In Understanding Rock: Essays in Musical Analysis, music theorist Daniel Harrison summarizes:
Even from their inception, the Beach Boys were an experimental group. They combined, as Jim Miller has put it, "the instrumental sleekness of the Ventures, the lyric sophistication of Chuck Berry, and the vocal expertise of some weird cross between the Lettermen and Frankie Lymon and the Teenagers" with lyrics whose images, idioms, and concerns were drawn from the rarefied world of the middle-class white male southern California teenager. ... [But] it was the profound vocal virtuosity of the group, coupled with the obsessional drive and compositional ambitions of their leader, Brian Wilson, that promised their survival after the eventual breaking of fad fever. ... Comparison to other vocally oriented rock groups, such as the Association, shows the Beach Boys' technique to be far superior, almost embarrassingly so. They were so confident of their ability, and of Brian's skill as a producer to enhance it, that they were unafraid of doing sophisticated, a cappella glee-club arrangements containing multiple suspensions, passing formations, complex chords, and both chromatic and enharmonic modulations.
The Beach Boys began as a garage band playing 1950s style rock and roll, reassembling styles of music such as surf to include vocal jazz harmony, which created their unique sound. In addition, they introduced their signature approach to common genres such as the pop ballad by applying harmonic or formal twists not native to rock and roll. Early on, Love sang lead vocals in the rock-oriented songs, while Carl contributed crisp guitar lines on the group's ballads. Miller observed, "On straight rockers they sang tight harmonies behind Love's lead ... on ballads, Brian played his falsetto off against lush, jazz-tinged voicings, often using (for rock) unorthodox harmonic structures." Harrison adds, "But even the least distinguished of the Beach Boys' early uptempo rock 'n' roll songs show traces of structural complexity at some level; Brian was simply too curious and experimental to leave convention alone." This new sound was quickly associated with the Modernism movement blooming in the Los Angeles music scene. Among the distinct elements of the Beach Boys' style were the nasal quality of their singing voices, their use of a falsetto harmony over a driving, locomotive-like melody, and the sudden chiming in of the whole group on a key line.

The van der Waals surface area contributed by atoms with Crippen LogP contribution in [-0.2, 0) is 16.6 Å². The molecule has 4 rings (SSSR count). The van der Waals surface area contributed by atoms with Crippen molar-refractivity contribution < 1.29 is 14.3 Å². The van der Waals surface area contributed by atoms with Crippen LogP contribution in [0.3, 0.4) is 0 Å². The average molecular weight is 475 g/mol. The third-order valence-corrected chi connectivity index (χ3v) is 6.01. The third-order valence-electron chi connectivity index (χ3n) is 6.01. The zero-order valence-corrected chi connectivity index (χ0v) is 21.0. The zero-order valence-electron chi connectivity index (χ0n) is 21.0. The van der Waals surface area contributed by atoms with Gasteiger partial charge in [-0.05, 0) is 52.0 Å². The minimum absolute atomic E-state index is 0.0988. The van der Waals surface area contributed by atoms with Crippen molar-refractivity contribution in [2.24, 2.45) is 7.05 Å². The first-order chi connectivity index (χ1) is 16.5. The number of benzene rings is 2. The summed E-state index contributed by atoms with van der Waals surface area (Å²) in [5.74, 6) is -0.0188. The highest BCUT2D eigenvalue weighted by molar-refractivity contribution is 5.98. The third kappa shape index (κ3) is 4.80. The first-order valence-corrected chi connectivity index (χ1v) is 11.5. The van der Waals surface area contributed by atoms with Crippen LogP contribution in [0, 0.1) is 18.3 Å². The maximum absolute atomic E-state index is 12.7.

During their early years, the Beach Boys released music that displayed an increasing level of sophistication, a period where Brian Wilson consistently acted as the group's primary bandleader, songwriter, producer, and arranger for the group's most commercially and critically successful work. In a 1966 article that asks "Do the Beach Boys rely too much on sound genius Brian?" Carl responded that every member of the group contributes ideas, but admitted that Brian was majorly responsible for their music. In 1967, Dennis was cited as "the closest to brother Brian's own musical ideals ... He always emphasises the fusion, in their work, of pop and classical music." An appearance by the band on Good Morning America in 1980 was highlighted by journalist Ben Ratliff who explains: "The clip and everything about it the occasion for its happening, Dennis's shrug, Al Jardine's silence, Carl's gameness, Brian's self-absorption, Mike Love's critical stewardship of the narrative seems to say a lot, in seven minutes, about who the Beach Boys are and how they worked together."
In early 1964, Brian began his breakaway from beach-themed music. Later in November of the same year, the group expressed desires to advance from the surf rock style for which they initially became known for. New York magazine would later refer to the albums Pet Sounds and Smiley Smile as their "experimental pop phase". The band went on to incorporate many more genres, from baroque pop to psychedelia and synthpop.